"He is a leader in his own kind of way, which is in a quiet way. What he brings to the table in terms of leadership is consistency. What I mean by that, whether it is a good day or a bad day, he is exactly the same. If he comes back to the dugout after a grand slam, he calmly puts his helmet in the rack, doesn't say anything, then sits down. If he strikes out for the fourth time in a game, he calmly puts his helmet in the rack and sits down. He's exactly the same both times. For someone to be that emotionally stable at that age is tough because this is such a game of failure, particularly on offense. And with someone like him who performs at such a high level, when you don't perform one time, it's easy to get down on yourself. But he has such a nice inner confidence that he believes he is going to do it. And if he doesn't do it one time, he just believes he's going to do it the next time. That allows the younger guys, who are more up and down emotionally, to look at him and see how steady he is.
"In terms of influencing the pitching staff, he matured a lot in calling the game. As various games went on, sometimes Coach (McNickle) would start the game calling pitches then turn it over to Ed after we had been through the lineup once. They did a good job of working together.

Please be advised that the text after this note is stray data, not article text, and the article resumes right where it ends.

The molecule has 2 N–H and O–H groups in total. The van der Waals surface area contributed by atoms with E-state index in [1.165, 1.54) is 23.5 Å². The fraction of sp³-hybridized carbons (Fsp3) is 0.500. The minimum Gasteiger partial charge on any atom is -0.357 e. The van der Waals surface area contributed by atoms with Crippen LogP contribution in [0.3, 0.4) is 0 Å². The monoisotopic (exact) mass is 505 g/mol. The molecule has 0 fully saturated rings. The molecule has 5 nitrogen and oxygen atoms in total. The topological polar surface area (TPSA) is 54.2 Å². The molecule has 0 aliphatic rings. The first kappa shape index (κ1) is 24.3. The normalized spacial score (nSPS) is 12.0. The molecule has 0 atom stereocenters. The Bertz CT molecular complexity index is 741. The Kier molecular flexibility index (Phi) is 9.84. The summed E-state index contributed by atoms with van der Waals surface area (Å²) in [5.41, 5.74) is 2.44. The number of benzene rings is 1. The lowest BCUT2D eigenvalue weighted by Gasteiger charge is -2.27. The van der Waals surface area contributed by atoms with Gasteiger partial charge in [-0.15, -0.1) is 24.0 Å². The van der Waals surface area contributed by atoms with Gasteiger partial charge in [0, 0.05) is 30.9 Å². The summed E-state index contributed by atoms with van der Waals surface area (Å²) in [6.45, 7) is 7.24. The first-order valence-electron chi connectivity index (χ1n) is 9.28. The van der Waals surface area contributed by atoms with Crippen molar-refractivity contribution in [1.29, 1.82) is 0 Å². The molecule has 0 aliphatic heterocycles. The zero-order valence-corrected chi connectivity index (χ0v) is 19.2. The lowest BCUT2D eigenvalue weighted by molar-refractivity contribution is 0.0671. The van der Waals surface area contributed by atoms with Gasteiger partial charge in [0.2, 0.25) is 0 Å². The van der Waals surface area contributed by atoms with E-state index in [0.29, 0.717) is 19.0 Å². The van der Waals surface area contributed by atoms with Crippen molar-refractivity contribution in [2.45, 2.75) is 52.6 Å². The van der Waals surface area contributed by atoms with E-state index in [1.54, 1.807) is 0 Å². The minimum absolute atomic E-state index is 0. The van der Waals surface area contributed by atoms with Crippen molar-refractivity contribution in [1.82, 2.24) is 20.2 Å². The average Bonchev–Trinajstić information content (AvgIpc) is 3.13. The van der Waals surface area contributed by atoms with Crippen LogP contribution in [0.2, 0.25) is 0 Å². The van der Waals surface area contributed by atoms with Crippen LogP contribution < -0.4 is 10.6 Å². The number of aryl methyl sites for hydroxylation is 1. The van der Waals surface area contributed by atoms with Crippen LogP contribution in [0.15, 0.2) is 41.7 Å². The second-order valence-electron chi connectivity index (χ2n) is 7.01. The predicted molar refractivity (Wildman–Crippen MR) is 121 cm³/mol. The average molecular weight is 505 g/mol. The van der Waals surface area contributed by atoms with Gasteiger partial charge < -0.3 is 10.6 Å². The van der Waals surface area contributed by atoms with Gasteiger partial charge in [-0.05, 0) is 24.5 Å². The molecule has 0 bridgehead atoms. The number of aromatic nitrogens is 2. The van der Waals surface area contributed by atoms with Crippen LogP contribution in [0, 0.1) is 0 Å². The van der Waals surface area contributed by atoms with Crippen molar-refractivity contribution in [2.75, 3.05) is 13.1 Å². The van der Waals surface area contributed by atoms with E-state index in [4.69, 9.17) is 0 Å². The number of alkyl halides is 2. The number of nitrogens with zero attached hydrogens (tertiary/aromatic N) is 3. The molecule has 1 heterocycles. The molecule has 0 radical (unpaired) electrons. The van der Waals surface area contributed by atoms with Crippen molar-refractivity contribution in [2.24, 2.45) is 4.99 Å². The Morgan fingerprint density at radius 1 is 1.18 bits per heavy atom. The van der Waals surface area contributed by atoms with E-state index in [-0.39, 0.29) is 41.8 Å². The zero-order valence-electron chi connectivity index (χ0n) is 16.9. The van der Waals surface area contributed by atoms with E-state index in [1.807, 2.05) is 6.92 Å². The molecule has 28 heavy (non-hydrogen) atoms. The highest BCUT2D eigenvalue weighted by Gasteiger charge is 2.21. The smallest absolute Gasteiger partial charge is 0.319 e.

"He also did a good job of working with the different traits and strengths that our pitching staff had. I really think they liked working with him because, one, he's a great catcher who catches the ball really well. And he blocks phenomenally well, as good as anybody that I have ever seen. So, they aren't afraid to throw that great breaking ball in the dirt. If they hang onto it a little too long and it bounces, they know he is going to block it. I also think they figured out if they did a good job of being quick to the plate, then he was going to throw guys out for them. And his steadiness was good at calming them down. If you are out there and your heartbeat is going a 100 miles per hour and he comes out and talks to you he is so calm. I think that rubs off on you."
I think we all know he will be leaving soon. So, who are the guys who are contending for the catcher position next season?
"We aren't letting him go just yet. He will sign, but I'm going to hang onto him for another week so that we can go to the Johnny Bench Award. After that, we will say our goodbyes to him.
"But after Ed we have some guys already in the program and some guys coming.